SFU joins NCAA
BURNABY (CUP) – When Simon Fraser University opened in 1965, Chancellor Dr. Gordon Shrum fanaticized about the school competing for the Rose Bowl and lived for the day when his ambitious vision would come true.
It’s not the Rose Bowl, but Shrum would be proud to know that SFU will be playing in the National Collegiate Athletic Association, as the university was granted its official acceptance into the world’s most prestigious collegiate association last Friday.
SFU is now the first non-U.S. school in the NCAA.
Starting in the 2011-2012 academic year, Clan varsity teams will compete in Division II’s Great Northwestern Athletic Conference against schools from Washington, Oregon, Idaho, Montana, and Alaska.
“It means a high level of competition and challenge for our athletes,” said President Michael Stevenson. “As has always been the case, our primary concern is that our athletes succeed as students. The NCAA has strong academic requirements and we will maintain the high academic standards that SFU has always demanded from all Clan teams.”
For Athletic Director Dr. David Murphy, while there are no concerns about National Association of Intercollegiate Athletics teams being able to compete in the NCAA, having already faced similar competition, the next two years will be a scramble to build up the talent level on the CIS teams making the transition from Canada West.
“Right now, all of our NAIA teams are competitive. They already compete against Division II and Division I competition, and they do quite well. Men’s basketball, football, and certainly women’s volleyball will be a challenge,” Murphy said.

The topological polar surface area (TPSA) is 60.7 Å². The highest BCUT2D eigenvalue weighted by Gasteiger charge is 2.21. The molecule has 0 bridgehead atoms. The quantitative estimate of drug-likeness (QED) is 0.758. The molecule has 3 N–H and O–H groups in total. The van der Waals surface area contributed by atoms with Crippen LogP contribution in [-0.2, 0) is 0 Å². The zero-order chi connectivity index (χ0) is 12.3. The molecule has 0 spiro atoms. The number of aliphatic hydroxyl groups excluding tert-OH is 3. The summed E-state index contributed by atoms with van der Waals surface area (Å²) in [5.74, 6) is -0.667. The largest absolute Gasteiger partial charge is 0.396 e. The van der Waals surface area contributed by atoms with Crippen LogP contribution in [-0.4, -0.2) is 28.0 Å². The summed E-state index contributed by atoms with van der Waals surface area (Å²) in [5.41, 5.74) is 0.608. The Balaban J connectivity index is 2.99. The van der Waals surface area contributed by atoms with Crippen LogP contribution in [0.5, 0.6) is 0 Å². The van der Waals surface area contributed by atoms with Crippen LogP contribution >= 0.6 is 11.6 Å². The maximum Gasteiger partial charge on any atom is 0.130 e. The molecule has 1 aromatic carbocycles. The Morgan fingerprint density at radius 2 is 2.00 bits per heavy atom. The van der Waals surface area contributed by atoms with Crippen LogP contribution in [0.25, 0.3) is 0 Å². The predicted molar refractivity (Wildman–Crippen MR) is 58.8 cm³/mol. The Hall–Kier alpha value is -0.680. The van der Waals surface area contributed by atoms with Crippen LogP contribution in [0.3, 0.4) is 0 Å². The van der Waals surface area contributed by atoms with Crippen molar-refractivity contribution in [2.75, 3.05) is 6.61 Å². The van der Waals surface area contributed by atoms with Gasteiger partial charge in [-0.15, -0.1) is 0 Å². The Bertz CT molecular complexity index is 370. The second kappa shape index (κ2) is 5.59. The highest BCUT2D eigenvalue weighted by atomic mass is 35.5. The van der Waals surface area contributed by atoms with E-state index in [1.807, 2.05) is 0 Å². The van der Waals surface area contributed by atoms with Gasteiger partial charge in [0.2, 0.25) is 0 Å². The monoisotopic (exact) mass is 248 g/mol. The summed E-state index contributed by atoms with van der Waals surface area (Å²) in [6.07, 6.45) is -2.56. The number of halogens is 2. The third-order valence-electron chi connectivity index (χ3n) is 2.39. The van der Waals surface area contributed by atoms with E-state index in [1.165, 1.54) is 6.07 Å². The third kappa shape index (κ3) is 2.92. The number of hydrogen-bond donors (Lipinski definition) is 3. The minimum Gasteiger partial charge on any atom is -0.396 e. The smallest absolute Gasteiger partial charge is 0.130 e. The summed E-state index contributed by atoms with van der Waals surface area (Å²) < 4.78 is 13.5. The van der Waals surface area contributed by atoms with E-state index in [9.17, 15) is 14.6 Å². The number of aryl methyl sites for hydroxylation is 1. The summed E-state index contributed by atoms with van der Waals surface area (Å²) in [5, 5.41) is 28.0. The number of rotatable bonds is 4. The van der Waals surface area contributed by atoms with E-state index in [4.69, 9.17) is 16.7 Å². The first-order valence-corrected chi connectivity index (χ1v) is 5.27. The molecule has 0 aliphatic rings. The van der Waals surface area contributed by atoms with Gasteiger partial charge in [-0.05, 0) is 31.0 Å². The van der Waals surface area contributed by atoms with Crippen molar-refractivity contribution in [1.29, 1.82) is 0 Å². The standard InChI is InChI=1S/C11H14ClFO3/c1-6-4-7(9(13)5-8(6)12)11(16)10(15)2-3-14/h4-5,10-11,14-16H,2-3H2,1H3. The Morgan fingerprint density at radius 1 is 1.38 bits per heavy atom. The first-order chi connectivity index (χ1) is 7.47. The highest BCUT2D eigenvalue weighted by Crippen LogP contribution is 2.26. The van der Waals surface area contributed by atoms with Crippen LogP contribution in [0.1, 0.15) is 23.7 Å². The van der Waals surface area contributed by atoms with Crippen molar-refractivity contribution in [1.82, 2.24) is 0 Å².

Helping that process will be SFU’s ability to entice outstanding athletes from across the country and elsewhere abroad with full-ride athletics scholarships, which are not allowed at Canadian universities in the CIS.
While there is a limited amount of money one school is allowed to spend on athletes, it will give SFU leverage to attract homegrown talent (and other outstanding athletes) that have tended to head south to the U.S. to pursue their athletic dreams – at schools where the competition is superior and scholarships are available.
“You’re going to have to recruit across the country first off and probably down the West Coast as well,” said Scott Clark, SFU’s men’s basketball coach. “Up until now, given the restrictions by the CIS, all you’re allowed to give is tuition. That limits who you can recruit – local kids, because they can be close to home, [but] somebody from Ontario or Quebec isn’t going to come here if all they’re receiving is tuition. They could go to McMaster or some other university that’s closer to home.
“But if you’re going to pay the whole shot [with a full-ride scholarship], then now you can attract some student-athletes.”
For SFU, which became the first full-time Canadian member of the NAIA in 1967, the move serves to uphold its historical trend as pioneers in Canadian university sport.